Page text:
Dogs Rescued from MI Puppy Mill Are Ready for Loving Homes after Months of Medical Care

February 16, 2016

UPDATE: We are excited to share that after months of medical care, 50 dogs rescued from a puppy mill in Mio, Michigan, in December are ready to find loving homes. The ASPCA rescued the dogs alongside the Oscoda County Sheriff’s Department following complaints of abuse and neglect at the facility, and the owners of the puppy mill pleaded guilty to animal cruelty charges last week.

Over the past two months, the dogs—including Schnauzers and Bulldogs ranging in age from a few months to 10 years—have received medical treatment and behavioral assessments to prepare them for adoption.

“Today marks a new beginning for these dogs,” says ASPCA Vice President of Field Investigations & Response Tim Rickey. “While these dogs are getting a happy ending, we can’t ignore the fact that there are so many other dogs still suffering in puppy mills across Michigan. This is one of the few states with no regulations to protect dogs in breeding facilities. We need lawmakers to take action.” 

Interested adopters should contact the Roscommon County Animal Shelter in Prudenville, Michigan, by calling (989) 366-0260. Adopters will be asked to complete an adoption application prior to visiting the shelter, and will be contacted to schedule appointments to further discuss animal placement.

The update below was originally published on January 8, 2016.

UPDATE: We are pleased to report that four defendants have been charged with 24 counts of animal cruelty in this case, in which more than 50 dogs were found living in tragic conditions in a puppy mill in Mio, Michigan. Unfortunately, 21 states have no laws on the books regulating commercial dog breeders—and a number of states that do require breeders to be licensed and inspected by the state only require commercial breeders to meet USDA standards of care. Please visit the Advocacy Center to find out how to find out how you can fight for stronger animal cruelty legislation in your state.

The update below was originally published on December 16, 2015.

UPDATE: We have just received video footage from our recent puppy mill rescue in Mio, Michigan, where more than 50 dogs were found living in tragic conditions. Some of the dogs were stacked in small wire cages in a dark basement, while others were living in ramshackle outdoor pens. Most were hungry, thirsty and fearful. “What’s truly tragic is that this not uncommon in the puppy mills that we’ve seen,” said Tim Rickey, Vice President of ASPCA Field Investigations and Response. While this video footage may be difficult to view, the reality of what these puppies have been through is even more difficult. This holiday, help us save more animals just like them by making a gift to the ASPCA.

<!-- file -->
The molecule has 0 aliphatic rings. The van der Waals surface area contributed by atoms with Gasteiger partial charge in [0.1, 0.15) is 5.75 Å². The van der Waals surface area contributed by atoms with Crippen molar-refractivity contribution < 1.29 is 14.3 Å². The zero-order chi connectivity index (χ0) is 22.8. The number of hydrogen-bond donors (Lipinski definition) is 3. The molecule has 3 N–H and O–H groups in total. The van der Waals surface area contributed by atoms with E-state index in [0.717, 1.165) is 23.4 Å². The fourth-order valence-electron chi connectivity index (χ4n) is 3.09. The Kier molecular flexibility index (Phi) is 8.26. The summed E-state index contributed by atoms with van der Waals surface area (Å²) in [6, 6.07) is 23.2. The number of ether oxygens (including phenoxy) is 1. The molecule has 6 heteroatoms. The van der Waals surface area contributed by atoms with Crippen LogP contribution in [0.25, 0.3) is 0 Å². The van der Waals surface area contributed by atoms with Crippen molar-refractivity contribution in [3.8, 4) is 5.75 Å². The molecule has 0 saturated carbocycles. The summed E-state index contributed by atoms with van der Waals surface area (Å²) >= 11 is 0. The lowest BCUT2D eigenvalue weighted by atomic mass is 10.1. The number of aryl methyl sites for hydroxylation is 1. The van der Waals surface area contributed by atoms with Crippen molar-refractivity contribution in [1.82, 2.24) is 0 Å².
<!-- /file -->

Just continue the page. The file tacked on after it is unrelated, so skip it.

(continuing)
This post was originally published on December 15, 2015

ASPCA responders are on the ground in Mio, Michigan, assisting authorities with the seizure of more than 50 dogs from a large, substandard, unlicensed breeding facility known as a puppy mill. This investigation began after authorities received complaints of abuse at the facility, and the ASPCA deployed at the request of the Oscoda County Sheriff’s Department and Oscoda County Animal Control. The dogs were seized from the property after warrants were served, and criminal charges are expected to follow.

The dogs—ranging from English Bulldogs to Schnauzers—were discovered living in small wire cages stacked in a crowded, filthy basement and in ramshackle outdoor pens. Most dogs had no access to food or water, and responders on the scene found many of the dogs to be unsocialized and fearful when handled by humans.

“These dogs were living a very sad existence,” said Tim Rickey, Vice President of ASPCA Field Investigations and Response. “While the puppies at breeding facilities are sold for profit, their parents are often kept there for years, subjected to incessant breeding and typically lacking routine veterinary care and basic socialization, resulting in a very poor quality of life. Our goal is to remove these dogs, help them become healthy, and find them homes once custody is determined by the court.

The dogs are being transported to a temporary shelter established by the ASPCA in an undisclosed location, where they will receive much-needed medical exams and veterinary care. ASPCA responders will continue to care for the dogs at the temporary shelter until their custody is determined by the court. Additionally, the ASPCA is collecting forensic evidence and providing legal support to strengthen this case.

We are relieved that these dogs will be in a safe, comfortable place for the holidays, but sadly, countless animals across the country will spend the holiday season on the streets. Please make a donation to the ASPCA to help us rescue animals when they need us most.